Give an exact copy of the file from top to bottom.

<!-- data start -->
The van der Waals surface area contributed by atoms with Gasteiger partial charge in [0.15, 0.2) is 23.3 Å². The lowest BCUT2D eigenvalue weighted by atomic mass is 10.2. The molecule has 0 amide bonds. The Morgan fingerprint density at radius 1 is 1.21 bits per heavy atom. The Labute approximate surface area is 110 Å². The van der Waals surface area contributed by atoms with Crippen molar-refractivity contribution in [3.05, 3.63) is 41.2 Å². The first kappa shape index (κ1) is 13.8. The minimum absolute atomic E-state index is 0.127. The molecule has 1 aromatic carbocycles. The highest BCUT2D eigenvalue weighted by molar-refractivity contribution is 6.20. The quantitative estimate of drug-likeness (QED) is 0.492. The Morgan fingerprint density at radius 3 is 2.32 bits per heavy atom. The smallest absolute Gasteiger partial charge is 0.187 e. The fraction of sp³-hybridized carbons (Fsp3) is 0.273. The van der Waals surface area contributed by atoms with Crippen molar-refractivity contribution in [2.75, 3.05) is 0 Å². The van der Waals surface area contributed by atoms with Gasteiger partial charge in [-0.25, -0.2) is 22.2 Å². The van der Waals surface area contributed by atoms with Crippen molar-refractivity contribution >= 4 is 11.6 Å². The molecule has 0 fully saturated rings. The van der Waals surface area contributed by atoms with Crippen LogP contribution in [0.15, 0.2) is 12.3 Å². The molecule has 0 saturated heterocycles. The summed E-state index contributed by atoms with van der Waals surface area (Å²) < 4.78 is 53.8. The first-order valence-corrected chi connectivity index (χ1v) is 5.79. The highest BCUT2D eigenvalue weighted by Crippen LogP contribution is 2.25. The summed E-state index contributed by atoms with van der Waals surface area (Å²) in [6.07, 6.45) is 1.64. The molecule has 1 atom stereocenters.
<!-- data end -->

The van der Waals surface area contributed by atoms with Gasteiger partial charge in [0.15, 0.2) is 23.3 Å². The lowest BCUT2D eigenvalue weighted by atomic mass is 10.2. The molecule has 0 amide bonds. The Morgan fingerprint density at radius 1 is 1.21 bits per heavy atom. The Labute approximate surface area is 110 Å². The van der Waals surface area contributed by atoms with Crippen molar-refractivity contribution in [3.05, 3.63) is 41.2 Å². The first kappa shape index (κ1) is 13.8. The minimum absolute atomic E-state index is 0.127. The molecule has 1 aromatic carbocycles. The highest BCUT2D eigenvalue weighted by molar-refractivity contribution is 6.20. The quantitative estimate of drug-likeness (QED) is 0.492. The Morgan fingerprint density at radius 3 is 2.32 bits per heavy atom. The smallest absolute Gasteiger partial charge is 0.187 e. The fraction of sp³-hybridized carbons (Fsp3) is 0.273. The van der Waals surface area contributed by atoms with Crippen molar-refractivity contribution in [2.75, 3.05) is 0 Å². The van der Waals surface area contributed by atoms with Gasteiger partial charge in [-0.25, -0.2) is 22.2 Å². The van der Waals surface area contributed by atoms with Crippen molar-refractivity contribution >= 4 is 11.6 Å². The molecule has 0 fully saturated rings. The van der Waals surface area contributed by atoms with Crippen LogP contribution in [0.15, 0.2) is 12.3 Å². The molecule has 0 saturated heterocycles. The summed E-state index contributed by atoms with van der Waals surface area (Å²) < 4.78 is 53.8. The first-order valence-corrected chi connectivity index (χ1v) is 5.79. The highest BCUT2D eigenvalue weighted by Crippen LogP contribution is 2.25. The summed E-state index contributed by atoms with van der Waals surface area (Å²) in [6.07, 6.45) is 1.64. The molecule has 1 atom stereocenters.